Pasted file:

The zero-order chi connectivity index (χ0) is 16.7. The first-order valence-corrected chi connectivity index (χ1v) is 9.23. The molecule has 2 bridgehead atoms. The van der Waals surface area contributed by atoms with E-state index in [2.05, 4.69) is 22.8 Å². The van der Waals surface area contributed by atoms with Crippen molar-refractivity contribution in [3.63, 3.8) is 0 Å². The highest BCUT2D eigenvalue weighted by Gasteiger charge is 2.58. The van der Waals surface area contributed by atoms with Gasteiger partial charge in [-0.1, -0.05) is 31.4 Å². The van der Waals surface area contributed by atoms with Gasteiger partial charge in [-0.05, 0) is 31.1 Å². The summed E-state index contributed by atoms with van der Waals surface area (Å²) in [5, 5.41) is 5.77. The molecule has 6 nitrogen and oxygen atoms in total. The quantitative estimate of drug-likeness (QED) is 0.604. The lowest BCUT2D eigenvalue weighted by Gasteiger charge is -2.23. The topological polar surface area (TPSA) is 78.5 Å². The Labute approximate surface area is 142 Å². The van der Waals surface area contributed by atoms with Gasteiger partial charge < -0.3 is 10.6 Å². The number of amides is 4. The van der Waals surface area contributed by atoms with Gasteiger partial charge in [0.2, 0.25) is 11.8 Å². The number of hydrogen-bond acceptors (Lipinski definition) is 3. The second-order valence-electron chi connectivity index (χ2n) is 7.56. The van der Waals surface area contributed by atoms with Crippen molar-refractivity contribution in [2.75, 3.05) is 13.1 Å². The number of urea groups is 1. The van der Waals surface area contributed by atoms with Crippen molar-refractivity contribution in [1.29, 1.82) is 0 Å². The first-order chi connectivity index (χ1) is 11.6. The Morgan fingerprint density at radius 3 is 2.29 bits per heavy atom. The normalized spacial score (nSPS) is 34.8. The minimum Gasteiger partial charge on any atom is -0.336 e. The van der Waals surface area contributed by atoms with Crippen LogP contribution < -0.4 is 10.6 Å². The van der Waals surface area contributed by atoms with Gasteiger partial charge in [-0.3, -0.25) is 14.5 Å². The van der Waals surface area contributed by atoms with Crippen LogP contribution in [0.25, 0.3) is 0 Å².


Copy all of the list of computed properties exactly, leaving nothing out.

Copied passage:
The zero-order chi connectivity index (χ0) is 16.7. The first-order valence-corrected chi connectivity index (χ1v) is 9.23. The molecule has 2 bridgehead atoms. The van der Waals surface area contributed by atoms with E-state index in [2.05, 4.69) is 22.8 Å². The van der Waals surface area contributed by atoms with Crippen molar-refractivity contribution in [3.63, 3.8) is 0 Å². The highest BCUT2D eigenvalue weighted by Gasteiger charge is 2.58. The van der Waals surface area contributed by atoms with Gasteiger partial charge in [-0.1, -0.05) is 31.4 Å². The van der Waals surface area contributed by atoms with Gasteiger partial charge in [-0.05, 0) is 31.1 Å². The summed E-state index contributed by atoms with van der Waals surface area (Å²) in [5, 5.41) is 5.77. The molecule has 6 nitrogen and oxygen atoms in total. The quantitative estimate of drug-likeness (QED) is 0.604. The lowest BCUT2D eigenvalue weighted by Gasteiger charge is -2.23. The topological polar surface area (TPSA) is 78.5 Å². The Labute approximate surface area is 142 Å². The van der Waals surface area contributed by atoms with Gasteiger partial charge < -0.3 is 10.6 Å². The number of amides is 4. The van der Waals surface area contributed by atoms with Gasteiger partial charge in [0.2, 0.25) is 11.8 Å². The number of hydrogen-bond acceptors (Lipinski definition) is 3. The second-order valence-electron chi connectivity index (χ2n) is 7.56. The van der Waals surface area contributed by atoms with Crippen molar-refractivity contribution in [2.75, 3.05) is 13.1 Å². The number of urea groups is 1. The van der Waals surface area contributed by atoms with Crippen molar-refractivity contribution in [1.29, 1.82) is 0 Å². The first-order chi connectivity index (χ1) is 11.6. The Morgan fingerprint density at radius 3 is 2.29 bits per heavy atom. The normalized spacial score (nSPS) is 34.8. The minimum Gasteiger partial charge on any atom is -0.336 e. The van der Waals surface area contributed by atoms with Crippen LogP contribution < -0.4 is 10.6 Å². The van der Waals surface area contributed by atoms with Gasteiger partial charge in [-0.3, -0.25) is 14.5 Å². The van der Waals surface area contributed by atoms with Crippen LogP contribution in [0.25, 0.3) is 0 Å².